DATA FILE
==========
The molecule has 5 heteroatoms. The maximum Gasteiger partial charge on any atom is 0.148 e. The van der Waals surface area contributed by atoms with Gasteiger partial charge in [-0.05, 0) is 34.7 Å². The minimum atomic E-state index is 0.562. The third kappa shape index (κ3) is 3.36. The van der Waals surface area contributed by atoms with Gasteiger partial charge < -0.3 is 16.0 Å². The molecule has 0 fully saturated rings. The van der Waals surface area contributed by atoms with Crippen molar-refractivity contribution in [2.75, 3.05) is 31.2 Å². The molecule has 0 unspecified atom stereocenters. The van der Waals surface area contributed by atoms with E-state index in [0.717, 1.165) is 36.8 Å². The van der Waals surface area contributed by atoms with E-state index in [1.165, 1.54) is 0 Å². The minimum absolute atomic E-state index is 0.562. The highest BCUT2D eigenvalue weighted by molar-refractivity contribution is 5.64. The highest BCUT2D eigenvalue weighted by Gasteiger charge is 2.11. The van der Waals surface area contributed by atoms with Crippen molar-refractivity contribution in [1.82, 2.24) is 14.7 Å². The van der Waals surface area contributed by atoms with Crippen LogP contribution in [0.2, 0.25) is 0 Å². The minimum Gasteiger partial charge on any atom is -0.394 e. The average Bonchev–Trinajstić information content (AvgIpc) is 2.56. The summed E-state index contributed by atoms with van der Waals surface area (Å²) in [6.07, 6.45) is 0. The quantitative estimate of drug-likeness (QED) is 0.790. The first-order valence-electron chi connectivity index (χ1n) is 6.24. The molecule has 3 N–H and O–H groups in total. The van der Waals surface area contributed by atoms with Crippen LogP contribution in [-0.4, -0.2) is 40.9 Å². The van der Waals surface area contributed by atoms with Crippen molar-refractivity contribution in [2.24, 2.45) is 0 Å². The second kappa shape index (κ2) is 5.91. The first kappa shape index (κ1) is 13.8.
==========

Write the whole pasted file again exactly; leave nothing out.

The molecule has 5 heteroatoms. The maximum Gasteiger partial charge on any atom is 0.148 e. The van der Waals surface area contributed by atoms with Gasteiger partial charge in [-0.05, 0) is 34.7 Å². The minimum atomic E-state index is 0.562. The third kappa shape index (κ3) is 3.36. The van der Waals surface area contributed by atoms with Gasteiger partial charge < -0.3 is 16.0 Å². The molecule has 0 fully saturated rings. The van der Waals surface area contributed by atoms with Crippen molar-refractivity contribution in [2.75, 3.05) is 31.2 Å². The molecule has 0 unspecified atom stereocenters. The van der Waals surface area contributed by atoms with E-state index in [0.717, 1.165) is 36.8 Å². The van der Waals surface area contributed by atoms with E-state index in [1.165, 1.54) is 0 Å². The minimum absolute atomic E-state index is 0.562. The highest BCUT2D eigenvalue weighted by molar-refractivity contribution is 5.64. The highest BCUT2D eigenvalue weighted by Gasteiger charge is 2.11. The van der Waals surface area contributed by atoms with Crippen molar-refractivity contribution in [1.82, 2.24) is 14.7 Å². The van der Waals surface area contributed by atoms with Crippen LogP contribution in [0.2, 0.25) is 0 Å². The minimum Gasteiger partial charge on any atom is -0.394 e. The average Bonchev–Trinajstić information content (AvgIpc) is 2.56. The summed E-state index contributed by atoms with van der Waals surface area (Å²) in [6.07, 6.45) is 0. The quantitative estimate of drug-likeness (QED) is 0.790. The first-order valence-electron chi connectivity index (χ1n) is 6.24. The molecule has 3 N–H and O–H groups in total. The van der Waals surface area contributed by atoms with Crippen LogP contribution in [-0.4, -0.2) is 40.9 Å². The van der Waals surface area contributed by atoms with Crippen molar-refractivity contribution in [2.24, 2.45) is 0 Å². The second kappa shape index (κ2) is 5.91. The first kappa shape index (κ1) is 13.8.